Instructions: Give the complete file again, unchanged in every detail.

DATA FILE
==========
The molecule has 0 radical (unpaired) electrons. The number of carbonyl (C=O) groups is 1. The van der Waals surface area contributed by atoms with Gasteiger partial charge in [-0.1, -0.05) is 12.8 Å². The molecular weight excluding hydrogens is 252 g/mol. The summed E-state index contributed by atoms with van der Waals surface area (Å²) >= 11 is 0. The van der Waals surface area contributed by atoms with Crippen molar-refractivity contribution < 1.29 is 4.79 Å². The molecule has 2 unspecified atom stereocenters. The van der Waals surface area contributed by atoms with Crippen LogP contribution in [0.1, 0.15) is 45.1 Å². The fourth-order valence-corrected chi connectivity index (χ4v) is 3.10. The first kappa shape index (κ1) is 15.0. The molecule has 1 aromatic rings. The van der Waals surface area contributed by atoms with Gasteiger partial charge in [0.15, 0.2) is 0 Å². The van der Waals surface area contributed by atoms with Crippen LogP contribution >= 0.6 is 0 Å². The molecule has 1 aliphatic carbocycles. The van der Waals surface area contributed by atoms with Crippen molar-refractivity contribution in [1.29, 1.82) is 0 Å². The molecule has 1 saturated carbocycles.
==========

The molecule has 0 radical (unpaired) electrons. The number of carbonyl (C=O) groups is 1. The van der Waals surface area contributed by atoms with Gasteiger partial charge in [-0.1, -0.05) is 12.8 Å². The molecular weight excluding hydrogens is 252 g/mol. The summed E-state index contributed by atoms with van der Waals surface area (Å²) >= 11 is 0. The van der Waals surface area contributed by atoms with Crippen molar-refractivity contribution < 1.29 is 4.79 Å². The molecule has 2 unspecified atom stereocenters. The van der Waals surface area contributed by atoms with Crippen LogP contribution in [0.1, 0.15) is 45.1 Å². The fourth-order valence-corrected chi connectivity index (χ4v) is 3.10. The first kappa shape index (κ1) is 15.0. The molecule has 1 aromatic rings. The van der Waals surface area contributed by atoms with Gasteiger partial charge in [0.15, 0.2) is 0 Å². The van der Waals surface area contributed by atoms with Crippen LogP contribution >= 0.6 is 0 Å². The molecule has 1 aliphatic carbocycles. The van der Waals surface area contributed by atoms with Crippen molar-refractivity contribution in [1.29, 1.82) is 0 Å². The molecule has 1 saturated carbocycles.